1. Keep it clear and simple. Explain the situation as simply as possible, leaving out unimportant details.
2. Watch your tone. You know the saying; you can catch more flies with honey? Well, bring out the honey girl! Ask for what you want in a tone that doesn’t come across as threatening or angry. In other words, start with kindness.
3. Know your facts. When relaying (or re-relaying) the situation, keep the summary short and to the point, but full of all the important facts.
4. Be clear about what you want. There should be no doubt as to what you are asking the other party for, how can they correct the situation?
5. Where appropriate, ask if there is anything you need to do to expedite them correcting the situation, or to make it better.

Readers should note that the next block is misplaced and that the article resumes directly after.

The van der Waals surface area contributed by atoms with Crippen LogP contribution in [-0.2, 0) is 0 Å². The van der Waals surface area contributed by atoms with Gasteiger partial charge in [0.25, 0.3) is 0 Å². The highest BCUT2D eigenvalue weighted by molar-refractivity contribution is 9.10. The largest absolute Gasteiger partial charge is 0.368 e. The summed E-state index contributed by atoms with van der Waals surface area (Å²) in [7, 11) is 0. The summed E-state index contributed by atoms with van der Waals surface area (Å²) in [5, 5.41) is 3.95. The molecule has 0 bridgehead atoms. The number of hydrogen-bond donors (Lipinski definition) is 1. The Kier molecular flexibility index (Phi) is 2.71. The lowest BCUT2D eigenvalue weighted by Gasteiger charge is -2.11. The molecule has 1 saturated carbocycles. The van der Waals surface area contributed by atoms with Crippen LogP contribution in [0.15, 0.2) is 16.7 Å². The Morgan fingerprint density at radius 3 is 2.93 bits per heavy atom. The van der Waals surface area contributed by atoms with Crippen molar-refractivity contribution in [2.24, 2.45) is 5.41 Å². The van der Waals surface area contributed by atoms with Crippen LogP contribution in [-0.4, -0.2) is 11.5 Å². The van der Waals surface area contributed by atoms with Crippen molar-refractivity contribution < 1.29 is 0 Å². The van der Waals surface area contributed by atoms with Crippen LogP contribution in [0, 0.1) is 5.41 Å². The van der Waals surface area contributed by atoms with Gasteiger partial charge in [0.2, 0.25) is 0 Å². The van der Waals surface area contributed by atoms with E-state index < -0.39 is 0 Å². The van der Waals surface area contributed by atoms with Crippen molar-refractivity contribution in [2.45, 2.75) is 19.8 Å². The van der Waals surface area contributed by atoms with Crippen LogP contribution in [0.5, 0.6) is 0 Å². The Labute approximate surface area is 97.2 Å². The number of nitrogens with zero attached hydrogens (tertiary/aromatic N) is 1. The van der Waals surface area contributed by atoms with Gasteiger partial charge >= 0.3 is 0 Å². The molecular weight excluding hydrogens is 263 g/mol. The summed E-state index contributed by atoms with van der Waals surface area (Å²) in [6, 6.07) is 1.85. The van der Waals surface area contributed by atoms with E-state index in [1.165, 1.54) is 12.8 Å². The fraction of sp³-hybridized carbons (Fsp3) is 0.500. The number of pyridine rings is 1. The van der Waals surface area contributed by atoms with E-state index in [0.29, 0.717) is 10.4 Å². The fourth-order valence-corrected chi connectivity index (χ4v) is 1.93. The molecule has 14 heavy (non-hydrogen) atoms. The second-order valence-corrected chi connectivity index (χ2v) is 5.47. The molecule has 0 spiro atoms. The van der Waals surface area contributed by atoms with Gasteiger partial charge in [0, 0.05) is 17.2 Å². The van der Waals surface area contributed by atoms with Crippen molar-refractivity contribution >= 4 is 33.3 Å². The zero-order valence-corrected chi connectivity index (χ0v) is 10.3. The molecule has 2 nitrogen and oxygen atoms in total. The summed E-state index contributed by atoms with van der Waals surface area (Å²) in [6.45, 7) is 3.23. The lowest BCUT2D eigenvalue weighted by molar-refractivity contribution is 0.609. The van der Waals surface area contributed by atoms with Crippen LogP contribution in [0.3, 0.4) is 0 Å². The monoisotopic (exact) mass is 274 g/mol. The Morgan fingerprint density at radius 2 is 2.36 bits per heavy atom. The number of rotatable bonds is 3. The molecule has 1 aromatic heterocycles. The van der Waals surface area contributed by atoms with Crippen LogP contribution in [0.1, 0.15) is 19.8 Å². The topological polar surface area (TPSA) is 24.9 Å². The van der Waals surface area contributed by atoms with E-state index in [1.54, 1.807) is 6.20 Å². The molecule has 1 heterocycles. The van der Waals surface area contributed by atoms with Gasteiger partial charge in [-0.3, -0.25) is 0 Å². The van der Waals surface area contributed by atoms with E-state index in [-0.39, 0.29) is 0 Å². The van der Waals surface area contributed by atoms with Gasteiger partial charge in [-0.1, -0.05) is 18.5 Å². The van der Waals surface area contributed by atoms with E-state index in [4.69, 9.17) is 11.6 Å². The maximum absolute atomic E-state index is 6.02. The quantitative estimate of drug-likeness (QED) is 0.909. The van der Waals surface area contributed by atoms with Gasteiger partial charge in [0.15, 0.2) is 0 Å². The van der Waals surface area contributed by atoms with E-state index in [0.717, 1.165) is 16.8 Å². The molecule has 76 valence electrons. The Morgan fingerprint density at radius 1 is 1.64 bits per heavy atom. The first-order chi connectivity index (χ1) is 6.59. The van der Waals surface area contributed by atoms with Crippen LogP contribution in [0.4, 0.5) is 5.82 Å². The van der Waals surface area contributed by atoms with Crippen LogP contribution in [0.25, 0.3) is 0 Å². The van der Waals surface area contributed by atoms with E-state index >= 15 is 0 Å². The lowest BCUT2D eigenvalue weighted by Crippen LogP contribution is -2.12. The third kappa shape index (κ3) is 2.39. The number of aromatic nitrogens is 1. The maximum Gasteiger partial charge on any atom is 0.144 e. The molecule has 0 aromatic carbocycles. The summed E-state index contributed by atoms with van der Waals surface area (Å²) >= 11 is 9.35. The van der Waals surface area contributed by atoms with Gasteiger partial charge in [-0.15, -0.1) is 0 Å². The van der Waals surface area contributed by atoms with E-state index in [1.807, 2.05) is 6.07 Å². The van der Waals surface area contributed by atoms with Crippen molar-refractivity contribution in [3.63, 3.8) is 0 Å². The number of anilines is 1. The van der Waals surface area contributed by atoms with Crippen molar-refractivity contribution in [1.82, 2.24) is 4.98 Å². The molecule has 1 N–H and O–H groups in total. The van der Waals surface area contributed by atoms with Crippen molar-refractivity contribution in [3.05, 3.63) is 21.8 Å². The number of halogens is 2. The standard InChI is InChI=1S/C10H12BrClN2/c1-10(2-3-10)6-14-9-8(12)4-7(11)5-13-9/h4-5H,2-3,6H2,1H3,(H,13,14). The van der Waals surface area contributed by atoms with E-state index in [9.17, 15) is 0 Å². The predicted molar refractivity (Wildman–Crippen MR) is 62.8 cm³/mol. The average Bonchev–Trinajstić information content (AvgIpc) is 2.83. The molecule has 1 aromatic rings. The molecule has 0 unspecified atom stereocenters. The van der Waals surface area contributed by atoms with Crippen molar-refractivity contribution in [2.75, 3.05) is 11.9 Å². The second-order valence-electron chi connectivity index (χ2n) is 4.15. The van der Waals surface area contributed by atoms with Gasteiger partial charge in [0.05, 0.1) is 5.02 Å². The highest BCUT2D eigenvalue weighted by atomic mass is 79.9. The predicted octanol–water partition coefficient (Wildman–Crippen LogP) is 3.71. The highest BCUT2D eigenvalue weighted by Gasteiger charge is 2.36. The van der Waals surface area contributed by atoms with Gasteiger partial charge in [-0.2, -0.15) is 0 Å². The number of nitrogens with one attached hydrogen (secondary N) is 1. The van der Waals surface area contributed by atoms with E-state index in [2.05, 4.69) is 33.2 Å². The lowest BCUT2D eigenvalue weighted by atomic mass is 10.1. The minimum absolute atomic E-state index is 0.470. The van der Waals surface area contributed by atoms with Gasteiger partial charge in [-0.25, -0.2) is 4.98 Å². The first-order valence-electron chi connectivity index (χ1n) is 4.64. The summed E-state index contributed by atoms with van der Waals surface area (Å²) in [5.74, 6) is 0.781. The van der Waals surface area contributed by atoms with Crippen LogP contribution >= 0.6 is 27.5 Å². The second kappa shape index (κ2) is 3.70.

6. Remember that if they are unwilling to hear you out and fix it, you always have options; you can take your business elsewhere, you can walk away, you can leave a poor (truthful) review, you can get a lawyer, you can share your feedback on social media. Chances are if you are having a bad experience (with a company or service) others are too, and your honesty in speaking up can help more than just you. There are always options that are better than silence.
Check out my chapter on this in my new book All the Things I Wish I Knew, as well as 80 other life lessons, coaching and advice on how to live your best life.